Green Products & Chinese Consumers: My Homage To Big Government

Interesting new study on Chinese consumer spending habits tells us something about the future of the environmental movement here in China. The study was conducted by Ogilvy & Mather and included questions about so-called “green” products:

Convenience is the main factor driving shopping decisions for more than half of the 1,300 Chinese consumers across China surveyed by global advertising and marketing firm Ogilvy & Mather, but 71 per cent said they would pay up to 10 per cent more or higher for some “green” products.

The takeaway here: Chinese consumers are willing to pay a little more for these products, but not a lot. Moreover, if a product’s major selling point is that it was a green product, that in and of itself would not be sufficient to make it more attractive than the competition.

Respondents were also asked about the relationship between consumers and the government when it came to the environment. In a Reuters report on the survey, the conclusion was that the government was failing to deliver on its promises of cleaning up the environment.

But fewer than a fourth or respondents said they felt empowered to solve environmental problems on their own, and instead looked to the government to fix the country’s environmental woes.

“When a strong government takes on so much of the responsibility, ordinary citizens and corporations lose their sense of initiative,” said the report, titled “Get Going with Green: Closing the Sustainability Gap.”

Respondents were nearly split on whether the government or individuals were doing the most to clean up the environment, the survey said, indicating that the government was “failing to deliver on their expectations.”

The government has a long way to go in the area of environmental protection, and it is not surprising to hear that people are frustrated. More intriguing to me is that quote from the report, which suggests that because the government has taken on so much responsibility for the environment, individuals feel powerless to do anything to fix the problem on their own.

I’ve got a big problem with this attitude, and it is identical to my criticisms of Corporate Social Responsibility (CSR) programs. It’s easy to say that government should get out of the way and “empower” consumers or corporations (or other actors in this area) to work on solutions, but I think that these non-governmental solutions sometimes run the risk of undermining public-sector solutions.

Are CSR programs a good thing? Maybe some are. Is it a good thing that some companies make “green” products? Sure, that’s fine, if folks want to buy those products.

But I’m with the average Chinese consumer on this: I’m not going out of my way to buy that “green” product, if all else is equal. For me, I’m admittedly just too lazy to deal with all of it. What would I prefer? Big Government.

That’s right. Let’s keep the pressure on the government to solve these problems. Perhaps I’m just a biased lawyer looking for a legal solution, but if Beijing passes regulations mandating that all products in a certain sector must be “green” (and therefore, in most cases, more expensive) that’s just fine and dandy with me. I’ll go to the store just the same as before, pay slightly more, and not have to deal with educating myself as to which product is better for the environment.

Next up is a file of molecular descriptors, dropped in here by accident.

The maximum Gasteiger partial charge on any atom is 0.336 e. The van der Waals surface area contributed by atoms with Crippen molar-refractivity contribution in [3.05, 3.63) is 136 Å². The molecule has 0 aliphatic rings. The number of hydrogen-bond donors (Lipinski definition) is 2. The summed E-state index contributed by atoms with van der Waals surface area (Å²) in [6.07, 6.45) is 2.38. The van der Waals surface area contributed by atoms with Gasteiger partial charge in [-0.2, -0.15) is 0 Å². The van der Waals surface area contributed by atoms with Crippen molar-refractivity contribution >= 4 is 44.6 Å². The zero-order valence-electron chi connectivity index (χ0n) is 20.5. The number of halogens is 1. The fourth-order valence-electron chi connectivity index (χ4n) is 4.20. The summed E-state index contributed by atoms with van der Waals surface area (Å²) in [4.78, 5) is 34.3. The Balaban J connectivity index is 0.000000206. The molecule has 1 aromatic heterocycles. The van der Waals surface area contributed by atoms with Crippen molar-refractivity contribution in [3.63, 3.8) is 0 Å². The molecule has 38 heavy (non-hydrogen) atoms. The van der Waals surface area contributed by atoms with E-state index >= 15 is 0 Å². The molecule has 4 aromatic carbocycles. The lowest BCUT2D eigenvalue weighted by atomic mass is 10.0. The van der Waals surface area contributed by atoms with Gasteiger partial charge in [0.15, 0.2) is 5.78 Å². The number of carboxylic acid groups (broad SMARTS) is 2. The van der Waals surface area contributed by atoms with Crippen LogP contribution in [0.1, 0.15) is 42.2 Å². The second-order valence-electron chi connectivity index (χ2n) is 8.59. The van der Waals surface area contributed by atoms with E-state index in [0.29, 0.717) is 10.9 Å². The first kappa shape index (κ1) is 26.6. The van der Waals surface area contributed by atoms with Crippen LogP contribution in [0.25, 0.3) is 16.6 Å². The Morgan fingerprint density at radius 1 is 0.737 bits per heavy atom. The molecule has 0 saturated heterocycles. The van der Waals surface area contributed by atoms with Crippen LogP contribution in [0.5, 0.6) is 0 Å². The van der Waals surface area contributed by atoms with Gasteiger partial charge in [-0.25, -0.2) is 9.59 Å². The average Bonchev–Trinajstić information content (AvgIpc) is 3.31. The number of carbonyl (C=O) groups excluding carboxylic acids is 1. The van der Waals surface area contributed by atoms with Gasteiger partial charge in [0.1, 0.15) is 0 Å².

This makes me look pretty bad, but hold on a second. Isn’t this what the government is for? I pay a lot in taxes here in China, and in return,  I expect them to hire some experts, come up with environmental policies and, among other things, regulate industry accordingly. They are in a much better position to do that than I am as an individual.

Besides, and this was not mention in the Reuters article, a significant percentage of “green” products (also “organic” foods) in China are fakes. Am I in a position to test products, to investigate their authenticity and the claims they make in their advertisements? No way, that’s what the Administration of Industry and Commerce is for. Hell, not only can’t I tell whether the eggs at the market across the street are really organic or not, I can’t even say for sure that they’re real eggs!

One of my worries about CSR programs and consumer movements is that they might take some of the pressure off of governments. In nations like the US, industry is in a constant struggle to shake off the yoke of environmental regulation, and in fact they’ve done a pretty good job of it over the past 10 years. Maybe I’m crazy, but if multinationals pooled all their CSR money and lobbied the US government for better environmental laws, wouldn’t that be more efficient? I’m assuming of course that these companies really want to clean up the environment, which is arguable.

In contrast, here in China, an argument can be made that the government hasn’t been tough enough in this area, and therefore consumers and corporations need to step up and fill the regulatory void. I get that, but again, I hope that NGOs and consumer groups, which have participated in a lot of courageous environmental lobbying here in recent years, keep their attention on the public sector and don’t get sidetracked by private sector initiatives.

If consumers and CSR programs can help to make a difference, more power to them, just as long as they don’t interfere with my Big Government.